Navigation Links
Coral scientists use new model to find where corals are most likely to survive climate change
Date:8/30/2012

Marine conservationists from the Wildlife Conservation Society working with other coral reef experts have identified heat-tolerant coral species living in locations with continuous background temperature variability as those having the best chance of surviving climate change, according to a new simplified method for measuring coral reef resilience.

Therefore, coral reefs with these characteristics should receive immediate attention for conserving this highly threatened ecosystem, according to the authors of a study appearing today in the online journal PLOS ONE.

The bewildering diversity of coral reef environments has made assessing and prioritizing them costly, and yet they require immediate action to respond to the threats of climate change. Combining expert opinion and scientific evidence, the scientists developed a simplified assessment that reduces this complexity to 11 key and easily measured factors. This finding greatly simplifies and reduces the time needed for assessments and, therefore, gives coral reef managers a cost-effective, evidence-based tool for gauging a reef's chances of survival.

"Coral reefs are astoundingly complex systems," said Dr. Tim McClanahan, lead author of the study and head of WCS's coral reef research and conservation program. "This reality sometimes leads to the assumption that evaluations and management strategies must also be complex. Our study reveals, however, that effective conservation decisions may hinge on a few easily measurable factors, and this can promote faster management actions."

The study streamlines a previous approach to measuring the resilience of coral reefs by squaring a currently used assessment models with expert opinions and existing data sets. Focusing on a comprehensive field study undertaken by WCS in Karimunjawa Marine Park, located on the coast of Java in Indonesia, McClanahan and his co-authors examined a previously employed complex and expensive assessment protocol that included over 60 factorsherbivorous fish diversity, bio-erosion rates, hard coral cover, and many othersin order to determine which factors were most important.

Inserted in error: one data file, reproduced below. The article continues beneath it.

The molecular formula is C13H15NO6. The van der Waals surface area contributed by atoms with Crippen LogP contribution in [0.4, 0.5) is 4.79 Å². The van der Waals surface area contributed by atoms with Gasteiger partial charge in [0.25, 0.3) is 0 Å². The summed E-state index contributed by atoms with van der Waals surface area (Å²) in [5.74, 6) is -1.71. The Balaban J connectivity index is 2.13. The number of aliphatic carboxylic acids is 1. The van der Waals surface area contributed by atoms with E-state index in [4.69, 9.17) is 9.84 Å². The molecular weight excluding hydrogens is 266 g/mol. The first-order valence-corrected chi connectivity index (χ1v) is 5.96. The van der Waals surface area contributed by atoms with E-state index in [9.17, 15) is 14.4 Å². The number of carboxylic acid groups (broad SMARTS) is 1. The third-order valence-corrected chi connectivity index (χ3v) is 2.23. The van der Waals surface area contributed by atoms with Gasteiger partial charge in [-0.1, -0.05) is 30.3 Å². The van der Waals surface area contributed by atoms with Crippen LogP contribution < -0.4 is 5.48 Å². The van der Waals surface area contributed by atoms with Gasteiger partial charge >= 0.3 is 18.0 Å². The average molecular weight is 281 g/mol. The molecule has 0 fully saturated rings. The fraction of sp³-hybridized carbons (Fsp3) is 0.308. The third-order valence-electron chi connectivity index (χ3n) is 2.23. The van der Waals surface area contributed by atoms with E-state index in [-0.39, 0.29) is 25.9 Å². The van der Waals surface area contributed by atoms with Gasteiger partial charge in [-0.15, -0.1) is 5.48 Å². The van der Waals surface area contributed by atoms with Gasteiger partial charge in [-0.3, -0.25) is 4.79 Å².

Using a filtering methodology using surveys and scientific literature, the research team winnowed the list to 11 easily measured factors. Among these, the most important factors favoring resilience are heat-resistant coral species and background temperature variability.

The researchers than used the data collected in the previous comprehensive survey of Karimunjawa Marine Park and reassessed it with the new model. The priorities reached were not the same as the first assessment, which suggested that largely unimportant factors biased the selection of sites in the first assessment while increasing the costs of the investigation.

While the new model offers a potentially valuable, cost-effective tool in ranking the resilience of coral reef systems, McClanahan said that further research is needed to evaluate the priority and types of heat-resistant corals and temperature variability needed for conservation planning. He added that one of the more exciting outputs was that the study prioritized future investigations by identifying factors that are least agreed on among scientists and that have the highest potential to promote the resilience of coral reefs.